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Science & the Public
Forget Pi Day. We should be celebrating Tau Day
As a physics reporter and lover of mathematics, I won’t be celebrating Pi Day this year. That’s because pi is wrong.
I don’t mean that the value is incorrect. Pi, known by the symbol π, is the number you get when you divide a circle’s circumference by its diameter: 3.14159… and so on without end. But, as some mathematicians have argued, the mathematical constant was poorly chosen, and...

News
Pi master’s storied recall
As the March 14 celebration of Pi Day approaches, toast a man who figured out how to have his pi and recite it, too — beyond 60,000 decimals. All it took was intensive practice and a knack for storytelling, a new study finds.
A Chinese man who set a world’s record in 2005 by reciting 67,890 decimals of pi learned to associate number pairs with images of people and objects, scientists...

Math Trek
Squaring Circles
There's no telling where thoughts about a seemingly simple, even trivial, question may lead.
Consider the problem of turning a circle into a square. Cut a circle out of a sheet of paper. Then cut the circle into pieces so that the pieces, when fitted back together, form a square having the same area as the original circle.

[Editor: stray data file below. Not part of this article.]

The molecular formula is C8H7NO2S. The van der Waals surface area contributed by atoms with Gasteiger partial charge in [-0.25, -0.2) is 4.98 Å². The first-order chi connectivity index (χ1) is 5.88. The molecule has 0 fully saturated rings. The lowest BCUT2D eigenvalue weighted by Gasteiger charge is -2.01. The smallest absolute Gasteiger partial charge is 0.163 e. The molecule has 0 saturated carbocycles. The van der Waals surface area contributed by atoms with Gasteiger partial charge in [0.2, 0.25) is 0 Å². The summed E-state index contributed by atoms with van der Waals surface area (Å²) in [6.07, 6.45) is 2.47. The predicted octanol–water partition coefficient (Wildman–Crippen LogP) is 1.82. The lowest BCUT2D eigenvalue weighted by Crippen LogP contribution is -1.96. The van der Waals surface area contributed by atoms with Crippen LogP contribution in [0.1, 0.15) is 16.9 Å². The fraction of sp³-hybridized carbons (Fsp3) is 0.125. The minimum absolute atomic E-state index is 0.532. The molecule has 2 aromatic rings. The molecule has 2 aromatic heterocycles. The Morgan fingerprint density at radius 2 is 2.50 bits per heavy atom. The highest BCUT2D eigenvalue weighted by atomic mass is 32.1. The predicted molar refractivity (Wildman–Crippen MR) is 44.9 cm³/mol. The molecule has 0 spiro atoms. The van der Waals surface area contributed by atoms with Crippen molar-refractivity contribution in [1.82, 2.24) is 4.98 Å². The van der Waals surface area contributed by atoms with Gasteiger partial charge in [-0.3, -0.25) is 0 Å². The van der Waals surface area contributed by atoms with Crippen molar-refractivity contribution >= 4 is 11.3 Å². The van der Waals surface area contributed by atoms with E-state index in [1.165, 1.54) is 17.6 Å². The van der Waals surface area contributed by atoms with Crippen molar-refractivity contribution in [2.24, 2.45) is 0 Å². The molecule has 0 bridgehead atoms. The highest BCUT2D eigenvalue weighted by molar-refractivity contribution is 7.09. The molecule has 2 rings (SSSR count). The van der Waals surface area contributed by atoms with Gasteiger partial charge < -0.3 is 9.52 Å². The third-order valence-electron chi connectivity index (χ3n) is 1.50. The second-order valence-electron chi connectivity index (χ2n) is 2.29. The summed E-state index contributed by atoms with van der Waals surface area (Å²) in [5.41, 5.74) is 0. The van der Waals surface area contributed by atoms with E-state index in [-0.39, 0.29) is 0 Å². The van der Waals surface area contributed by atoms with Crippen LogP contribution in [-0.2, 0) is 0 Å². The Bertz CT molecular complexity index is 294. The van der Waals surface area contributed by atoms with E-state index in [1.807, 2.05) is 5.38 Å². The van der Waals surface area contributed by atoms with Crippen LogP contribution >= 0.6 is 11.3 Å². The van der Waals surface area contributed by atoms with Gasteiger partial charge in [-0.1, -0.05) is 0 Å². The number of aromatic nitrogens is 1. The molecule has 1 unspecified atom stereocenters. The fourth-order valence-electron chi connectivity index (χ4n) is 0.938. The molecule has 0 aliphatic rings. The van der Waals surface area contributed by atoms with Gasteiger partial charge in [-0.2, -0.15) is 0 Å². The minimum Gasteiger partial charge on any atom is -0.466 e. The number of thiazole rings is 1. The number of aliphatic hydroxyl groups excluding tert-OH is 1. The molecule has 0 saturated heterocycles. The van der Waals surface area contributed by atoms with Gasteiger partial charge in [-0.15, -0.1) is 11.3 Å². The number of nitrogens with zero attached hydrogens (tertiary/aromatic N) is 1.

The task seems impossible: How do you get rid of the curves...

Feature
Math Lab
Many people regard mathematics as the crown jewel of the sciences. Yet math has historically lacked one of the defining trappings of science: laboratory equipment. Physicists have their particle accelerators; biologists, their electron microscopes; and astronomers, their telescopes. Mathematics, by contrast, concerns not the physical landscape but an idealized, abstract world. For exploring...

Math Trek
A Trillion Pieces of Pi
The number pi (p) represents the ratio of a circle's circumference to its diameter. Starting with 3.1415926535897932384. . ., its digits run on forever. That hasn't stopped researchers from trying to calculate as many of those digits as computer technology and mathematical methods allow.
Computer scientist Yasumasa Kanada and his coworkers at the University of Tokyo Information...

Feature
Pi à la Mode
Memorizing the digits of pi–the ratio of a circle's circumference to its diameter–presents a hefty challenge to anyone undertaking that quixotic exercise. Starting with 3.14159265, the decimal digits of pi run on forever, and there is no discernible pattern to ease the task.
The apparent randomness of pi's digits has long intrigued mathematician David H. Bailey of...

Feature
A New Formula for Picking off Pieces of Pi

Feature
A Billion Digits of Pi

Other
Millions of Digits of Pi

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Memory Rime